It is probably the one and only thing that never gets spoken about… not even amongst Autoimmunes. Its taboo, and for many reasons. Here is what I mean.
Whenever I plan an outing I try to imagine every possible scenario or challenge that might arise and I try to prepare accordingly. I carry a Tote bag around that is filled to the brim with all types of items that I might require. Tissues, Wipes, vomit bags, pain relief, compression gloves, change of clothes, eye drops, bottled water, hand sanitizer etc
However as I move around in the wheelchair the unseen symptom that I carry with me is embarrassment. Yes, I realise I have done nothing that I should feel embarrassed about; but I do.
When I have to be rushed to the toilet or I will wet myself, I feel embarrassed. When I wear my pirate eye patch I little children stare at me and laugh (innocently) I feel embarrassed. When I was sick all over myself, it was upsetting and embarrassing. So many times I have had to leave a cafe, a movie, a recital because my tremor makes me looks quite comical or at least freakish. Embarrassment is the factor that my GP, specialist and medical advisers will NEVER talk about or inquire about because it is meaningless to everyone else but me. Its only happening to me.
If my pain is so great sometimes that I start crying when we are out in public, no one will make eye contact with you and you want the earth to open up and swallow you. You aren’t supposed to cry in front of strangers (or even doctors) because it makes THEM feel uncomfortable and it is very embarrassing for the person who is in pain; me.
Whenever I have raised this anonymously within support groups I will always get the reassurances of “no, its not you… its OK… don’t worry… just forget it and move on… it’s all going to be OK.” Which of course my head knows is true. And I do go on. And I do go out again. But it DOES happen. I do STILL feel it. It’s not a failing on my behalf, its the reality that this world does not want to see a grown woman shake and spasm in her wheelchair. The world doesn’t want to see a seemingly intelligent woman or friend wet herself or limp and sway like an old drunken lady. These are things that I may have no control over no how hard I try, but they are not publicly embraced either. I don’t sense that people are thinking “How would I feel if it happened to me?” or “What can I do to make her feel more at ease?” No. Its quite shocking and surprising and that is why I am so embarrassed.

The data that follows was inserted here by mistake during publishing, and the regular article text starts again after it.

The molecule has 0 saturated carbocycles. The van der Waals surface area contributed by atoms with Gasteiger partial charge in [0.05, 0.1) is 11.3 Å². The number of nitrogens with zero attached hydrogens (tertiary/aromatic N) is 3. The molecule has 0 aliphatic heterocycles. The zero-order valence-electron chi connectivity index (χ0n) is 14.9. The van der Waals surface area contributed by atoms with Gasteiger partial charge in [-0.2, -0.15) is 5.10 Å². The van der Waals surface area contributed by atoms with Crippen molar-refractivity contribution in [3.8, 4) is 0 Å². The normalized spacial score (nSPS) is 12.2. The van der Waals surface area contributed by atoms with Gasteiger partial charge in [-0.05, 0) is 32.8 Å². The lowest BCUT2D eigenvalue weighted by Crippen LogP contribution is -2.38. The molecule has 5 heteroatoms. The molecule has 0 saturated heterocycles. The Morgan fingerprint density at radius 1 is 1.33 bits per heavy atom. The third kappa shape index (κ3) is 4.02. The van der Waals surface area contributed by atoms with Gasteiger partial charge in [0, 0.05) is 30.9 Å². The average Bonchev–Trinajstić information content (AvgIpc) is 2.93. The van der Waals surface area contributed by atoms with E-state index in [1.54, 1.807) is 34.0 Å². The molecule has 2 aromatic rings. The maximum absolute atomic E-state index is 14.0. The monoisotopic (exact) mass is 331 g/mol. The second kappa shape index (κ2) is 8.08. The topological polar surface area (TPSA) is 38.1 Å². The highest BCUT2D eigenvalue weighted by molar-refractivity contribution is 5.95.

Due to many reasons like lack of information and understanding, the public doesn’t know what challenges are taking place and I try desperately to hide them so I fit in more. So I don’t feel embarrassed. There are many times when I will NOT go out or leave the house due to these factors and many, many more.
Recently a flare of IBD meant that I barely left the toilet for weeks. I think you can imagine what happens when you mix explosive bowels with the inability to walk or move quickly… Embarrassing. My GP wanted me to come to the practice and wait the hour and a half it takes in the waiting room to see her. So I don’t go. So I suffer at home and risk further pain and infection.
The unspoken aspects of these illnesses are often some of the worst. And then there is another more awful than what I have already explained. It is what no one wants to hear and no one has answers for. The Fear.
The fear of what lies ahead for us if, or when, our illnesses progress can be truly indescribable and so we rarely talk about it, even amongst ourselves. Support groups try to keep the mood very optimistic and positive, which is helpful in some ways and yet isolating in others.
The fear of “what if…” can drive us into madness if we let our thoughts go there for long. I have had some people try and be consoling by saying “…we could all fall under a bus tomorrow…” but those sort of odds are remote at best yet, the percentages of Autoimmunes who experience progression or co-mobility problems are measurable and quite scary… if you think about them and research them. Only people who ACTUALLY have these diseases are ever likely to have researched them and so sadly we arrive back at the problem of embarrassment and isolation.
What can be done? Well a cure would be nice! Someone finding a cure that will remove, reverse and relieve sufferers of their chronic, often progressive and frequently disabling and painful diseases. Until then, I would like to advocate and educate others so that the public, strangers, friends, family and the specialists themselves can understand some of the ‘unspoken’ symptoms of these diseases and the unknown suffering that they cause.